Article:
Digital Business

In retrospect, this week was all about Coronavirus and its impact on our businesses. Digital sales and marketing just got way more important.

On Monday, I wrote about Coronavirus. Perhaps I had it and beat it, who knows. I know I was traveling through the Seattle airport a week before I became deathly ill what was, if not coronavirus, the flu. As I mentioned, whatever virus I had attached not just my immune system, but my other virus – the content marketing one. Yet as we become more socially distant, we need better ways to gain trust.

On Tuesday, I switched topics. Or did I? I wrote about building Web Equity in a previously overlooked place, the footer of your website. I talked about a full-page footer, calling for each of us to show our cards, map out our business, and showcase content marketing. Again, this is a way to build trust by demonstrating the breadth of our research, experience, and ideas. If you’re not doing content marketing this one is tough.

On Wednesday, I talked in some more detail about the effort vector in creating valuable content and relayed what I hope was the inspiring success story of David Ogilvy’s own content marketing. I think it’s helpful to think of content marketing and as a battle of effort. Ogilvy’s field manual, The Theory and Practice of Selling the Aga Cooker, was noteworthy not just for the ideas but the effort that went it. As evidence, look at the detail he provided into his appliance’s competition: the boiling plate, the simmering plate, the roasting oven, and the hot water tank.((By the way, Millennials who think vegetarianism is a new thing should refer to the opening sentence of the roasting oven section: “Learn to recognise vegetarians on sight. It is painful indeed to gush over roasting and grilling to a drooping face which has not enjoyed the pleasures of a beefsteak for years.”))

On Thursday, I went a little deeper into the effort vector – but in real-time. As we learn to market, sell, and deliver services remotely through video calling and conferencing, it’s important to realize how much work this is. I think it’s tougher than in person to maintain focus and really see and listen to them. I’m a little frustrated by that article because I omitted this: the longer you look at something, the more details you start to see. There’s also a parallel between seeing art (45 for a painting is a recommended viewing length) and focusing on your clients and customers, a la Sam Ovens.

On Friday, I’m in love.. with my own dog food. And I chose to eat some of it rather than publish a newsletter – I took my own advice from Tuesday and created a full-page footer that does a better job of explaining the scope, purpose, and personality of my business. This is a great way to take stock of the resources you have already created. I’m proud I only spent about 4 hours going down the rabbit hole of updating the website. There’s a before and after:

Click to see the full version – or just see if for yourself

Today – and the whole week, I think again about how we’re going to deal with this hyper-contagious pandemic. About the likelihood that COVID-19 outlasts Spring-Summer-Fall conference season, about the impracticality of travel for work, let alone flying, of meet-ups, camps, and other gatherings being canceled. It all comes down to building our equity online, throughout the web and especially on our own websites.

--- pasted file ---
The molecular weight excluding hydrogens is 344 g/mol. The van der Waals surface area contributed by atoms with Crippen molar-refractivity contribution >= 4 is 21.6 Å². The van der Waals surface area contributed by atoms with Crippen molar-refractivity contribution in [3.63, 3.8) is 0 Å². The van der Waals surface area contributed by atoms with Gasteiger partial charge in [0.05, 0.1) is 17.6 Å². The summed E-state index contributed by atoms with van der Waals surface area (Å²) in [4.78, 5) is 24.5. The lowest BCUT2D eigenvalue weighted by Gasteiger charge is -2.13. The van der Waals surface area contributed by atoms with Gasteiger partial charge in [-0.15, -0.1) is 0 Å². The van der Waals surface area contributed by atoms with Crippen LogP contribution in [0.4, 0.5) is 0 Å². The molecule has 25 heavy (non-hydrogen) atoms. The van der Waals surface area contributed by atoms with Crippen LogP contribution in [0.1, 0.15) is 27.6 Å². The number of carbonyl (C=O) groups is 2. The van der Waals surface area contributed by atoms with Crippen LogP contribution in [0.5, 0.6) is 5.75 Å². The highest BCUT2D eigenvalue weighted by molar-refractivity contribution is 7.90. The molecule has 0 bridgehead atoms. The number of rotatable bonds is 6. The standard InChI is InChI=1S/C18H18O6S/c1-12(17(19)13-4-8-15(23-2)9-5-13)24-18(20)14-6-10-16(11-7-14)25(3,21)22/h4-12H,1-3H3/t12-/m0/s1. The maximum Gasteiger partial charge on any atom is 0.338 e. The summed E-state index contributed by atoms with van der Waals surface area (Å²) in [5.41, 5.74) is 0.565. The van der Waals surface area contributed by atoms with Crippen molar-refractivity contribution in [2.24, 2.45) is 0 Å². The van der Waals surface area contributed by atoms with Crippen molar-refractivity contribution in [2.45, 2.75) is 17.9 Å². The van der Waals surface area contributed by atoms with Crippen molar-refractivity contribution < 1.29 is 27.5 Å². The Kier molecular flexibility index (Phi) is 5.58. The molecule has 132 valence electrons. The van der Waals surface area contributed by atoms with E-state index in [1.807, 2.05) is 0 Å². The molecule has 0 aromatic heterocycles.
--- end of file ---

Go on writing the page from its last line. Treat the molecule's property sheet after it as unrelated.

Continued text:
Publishing articles on a high-frequency basis is something I’ve only convinced one other person to do, so I am not sure that’s the answer. But I’m pretty sure we need to change our daily marketing practices forever. 

Over the past year, I’ve had many doctors remark in surprise how many people find them online for the first time. Granted that’s partly because my SO is a doctor. But it’s happening – lawyers and financial planners, too. As well as the obvious choices, like web designers and programmers. 

Most marketing agencies – the new rip off artists of our time – promise leads through annoying people. And in a pretty un-artful way. Those of you who are my clients know I am not at all against outbound marketing (especially email outreach but also cold/warm advertising), but there’s an art to it. I think you can easily make the argument that unless you become world-famous, you should always be doing some kind of outbound marketing. That it’s a way of priming the pump of your lead flow but also genuinely helping people. 

But lead generation through outbound marketing is about to get tougher, not easier. LinkedIn is already becoming a landmine of lead generation solicitations. Coronavirus is going to make that problem worse.

A marketing agency owner I have great respect for, John Lincoln, remarked on LinkedIn that, “digital marketing just got much more important”. Others make some good points in that thread.

That statement is true, no doubt about it. But what specifically got even more important as the result of coronavirus are three subtypes of digital marketing:

  • Effort-driven digital content marketing
  • Web equity (brand messaging, copywriting, UX on your web properties)
  • Video – learning how to pitch, sell, deliver, and support remotely by focusing our attention and mind during video calls and conferences*.

Have a great rest of your weekend,

*PS, on that note, I compiled a list of all the audio/video hardware and software I use in my business, along with ideas for how to use them. Maybe you’ll find it useful. If you have ideas on this, lemme know!!